A good developer knows to never reinvent the wheel (“unless you plan on learning more about wheels“). With its roots in Linux and the open source community, Android has a vibrant and strong ecosystem of open source libraries that developers can freely use in their own apps. While some are for very specific uses that you may never need, others are so helpful and, well, simply delightful that you should never start an app without them.

It may sound like a lot of work to use an open source library in a project, but with Android Studio, it’s easier than ever. Often it only takes one line of code in your app’s build.gradle file to include a library automatically. Gradle is the new build automation tool in Android Studio, and it will automatically download and include libraries if they are set up for it. It is so easy and popular that many libraries have this built in and include instructions on how to do it.


On to my favorite libraries! Let’s start with a test: which of these do you like better?

protected TextView mWelcomeLabel;
protected EditText mUsernameField;
protected EditText mPasswordField;
protected Button mSubmitButton;

protected void onCreate(Bundle savedInstanceState) {
  mWelcomeLabel = (TextView) findViewById(R.id.welcomeLabel);
  mUsernameField = (EditText) findViewById(R.id.usernameField);
  mPasswordField = (EditText) findViewById(R.id.passwordField);
  mSubmitButton = (Button) findViewById(R.id.submitButton);


@InjectView(R.id.welcomeLabel) protected TextView mWelcomeLabel;
@InjectView(R.id.usernameField) protected EditText mUsernameField;
@InjectView(R.id.passwordField) protected EditText mPasswordField;
@InjectView(R.id.submitButton) protected Button mSubmitButton;

protected void onCreate(Bundle savedInstanceState) {

The latter code is more concise and understandable, don’t you think? The second block of code is using a library called ButterKnife, which uses annotations to “inject” views by creating boilerplate code for you. ButterKnife is small, simple, and lightweight, and because it makes your life as a developer easier, you should pretty much always use it. It would be great if the Android SDK itself could improve in this manner!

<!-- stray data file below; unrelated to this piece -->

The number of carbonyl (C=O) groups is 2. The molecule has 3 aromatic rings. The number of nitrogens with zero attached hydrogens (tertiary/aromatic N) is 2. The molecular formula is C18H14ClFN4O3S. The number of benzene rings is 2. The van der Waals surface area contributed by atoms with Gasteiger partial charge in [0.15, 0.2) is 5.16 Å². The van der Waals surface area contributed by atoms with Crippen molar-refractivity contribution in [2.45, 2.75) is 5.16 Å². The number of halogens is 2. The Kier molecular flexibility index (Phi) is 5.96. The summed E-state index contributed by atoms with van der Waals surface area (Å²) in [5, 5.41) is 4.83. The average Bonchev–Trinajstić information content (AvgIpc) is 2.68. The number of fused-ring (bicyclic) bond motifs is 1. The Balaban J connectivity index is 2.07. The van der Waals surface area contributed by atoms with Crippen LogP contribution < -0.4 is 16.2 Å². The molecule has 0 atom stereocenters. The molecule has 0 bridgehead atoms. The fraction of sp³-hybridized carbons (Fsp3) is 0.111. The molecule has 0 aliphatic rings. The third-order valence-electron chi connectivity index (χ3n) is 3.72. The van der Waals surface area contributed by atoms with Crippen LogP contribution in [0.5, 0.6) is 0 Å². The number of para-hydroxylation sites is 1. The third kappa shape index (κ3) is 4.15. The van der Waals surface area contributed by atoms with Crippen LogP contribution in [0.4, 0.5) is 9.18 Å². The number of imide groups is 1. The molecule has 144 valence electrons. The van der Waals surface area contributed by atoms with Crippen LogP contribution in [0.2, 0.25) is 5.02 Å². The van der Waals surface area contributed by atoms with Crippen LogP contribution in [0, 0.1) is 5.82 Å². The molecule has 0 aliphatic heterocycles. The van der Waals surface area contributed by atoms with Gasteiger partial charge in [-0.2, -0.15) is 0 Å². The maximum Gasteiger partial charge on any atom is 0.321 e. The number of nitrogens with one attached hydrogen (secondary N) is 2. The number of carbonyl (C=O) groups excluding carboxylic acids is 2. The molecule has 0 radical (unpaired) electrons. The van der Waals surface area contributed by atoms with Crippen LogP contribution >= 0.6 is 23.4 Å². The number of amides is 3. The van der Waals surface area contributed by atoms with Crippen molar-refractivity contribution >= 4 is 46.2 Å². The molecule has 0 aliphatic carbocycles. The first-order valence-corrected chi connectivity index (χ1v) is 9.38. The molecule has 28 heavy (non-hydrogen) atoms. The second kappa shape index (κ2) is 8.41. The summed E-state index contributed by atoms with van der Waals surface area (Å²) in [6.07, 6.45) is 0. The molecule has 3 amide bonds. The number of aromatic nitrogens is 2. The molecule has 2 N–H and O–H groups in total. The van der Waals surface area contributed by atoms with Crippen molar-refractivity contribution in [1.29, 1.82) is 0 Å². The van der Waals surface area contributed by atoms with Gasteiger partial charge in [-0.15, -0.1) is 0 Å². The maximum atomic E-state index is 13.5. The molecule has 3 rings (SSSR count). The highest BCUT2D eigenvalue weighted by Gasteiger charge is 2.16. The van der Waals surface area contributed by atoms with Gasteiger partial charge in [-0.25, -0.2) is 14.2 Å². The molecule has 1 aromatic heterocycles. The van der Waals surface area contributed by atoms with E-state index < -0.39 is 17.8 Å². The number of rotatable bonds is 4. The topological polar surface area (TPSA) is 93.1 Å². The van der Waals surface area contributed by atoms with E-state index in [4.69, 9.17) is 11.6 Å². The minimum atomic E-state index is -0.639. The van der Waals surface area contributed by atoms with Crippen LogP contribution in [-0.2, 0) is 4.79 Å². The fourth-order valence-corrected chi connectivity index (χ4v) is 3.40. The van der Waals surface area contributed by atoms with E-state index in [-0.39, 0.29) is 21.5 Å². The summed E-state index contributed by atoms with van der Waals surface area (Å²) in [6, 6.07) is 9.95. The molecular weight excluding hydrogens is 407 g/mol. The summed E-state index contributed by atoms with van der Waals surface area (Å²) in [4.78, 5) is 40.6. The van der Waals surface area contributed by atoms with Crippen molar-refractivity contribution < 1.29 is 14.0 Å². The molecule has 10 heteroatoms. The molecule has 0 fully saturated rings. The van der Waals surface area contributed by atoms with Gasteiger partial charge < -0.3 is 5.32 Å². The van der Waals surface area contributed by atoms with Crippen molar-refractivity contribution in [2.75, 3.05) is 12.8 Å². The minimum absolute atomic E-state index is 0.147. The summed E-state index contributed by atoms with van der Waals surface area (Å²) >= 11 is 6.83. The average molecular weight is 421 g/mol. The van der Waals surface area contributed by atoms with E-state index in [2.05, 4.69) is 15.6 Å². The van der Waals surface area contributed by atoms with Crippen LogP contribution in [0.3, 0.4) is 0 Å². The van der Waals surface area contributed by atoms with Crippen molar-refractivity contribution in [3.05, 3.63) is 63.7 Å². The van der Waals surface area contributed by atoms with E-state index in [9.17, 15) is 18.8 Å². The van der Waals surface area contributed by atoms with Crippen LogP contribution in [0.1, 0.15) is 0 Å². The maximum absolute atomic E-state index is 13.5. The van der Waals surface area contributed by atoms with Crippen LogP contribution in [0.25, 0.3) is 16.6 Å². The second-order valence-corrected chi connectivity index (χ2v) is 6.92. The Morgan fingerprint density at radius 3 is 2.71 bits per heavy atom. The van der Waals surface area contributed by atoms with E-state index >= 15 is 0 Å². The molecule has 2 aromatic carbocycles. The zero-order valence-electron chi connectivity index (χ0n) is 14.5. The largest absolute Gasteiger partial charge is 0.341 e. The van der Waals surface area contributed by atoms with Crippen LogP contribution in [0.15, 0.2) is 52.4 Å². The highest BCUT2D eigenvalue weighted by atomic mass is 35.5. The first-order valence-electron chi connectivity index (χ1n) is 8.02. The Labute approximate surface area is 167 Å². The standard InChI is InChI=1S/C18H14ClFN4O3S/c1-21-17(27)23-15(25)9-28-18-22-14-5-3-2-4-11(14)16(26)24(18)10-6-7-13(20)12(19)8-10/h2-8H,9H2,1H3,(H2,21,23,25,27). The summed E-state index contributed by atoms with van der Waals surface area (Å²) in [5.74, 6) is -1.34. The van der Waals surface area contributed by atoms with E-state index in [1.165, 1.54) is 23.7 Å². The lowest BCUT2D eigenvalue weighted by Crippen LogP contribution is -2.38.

There are additional attributes you can use to make OnClickListeners and other common, verbose aspects of Android development easier to write and understand.

Below is all you need to include this library automatically in your Android Studio projects. Just add this one line to your app’s build.gradle file (in app/src):

compile 'com.jakewharton:butterknife:5.1.2'

You need to add it in the dependencies section, like this:

dependencies {
  compile fileTree(dir: 'libs', include: ['*.jar'])
  compile 'com.jakewharton:butterknife:5.1.2'


You may not need this for every app, but if you are downloading images from the web, then you should use Picasso. There are a few popular libraries that do this kind of work, but Picasso is my favorite because it’s simple and easy and I really like how the API is written. Code should always be this intuitive and pleasurable to use!

If you have never downloaded an image from the web in Android, then perhaps you don’t know why this is so helpful. Here are the steps you need to take to download an image with only the standard Android APIs:

  1. Get Image URL
  2. Create AsyncTask to download image
  3. Execute AsyncTask
  4. Store result in Bitmap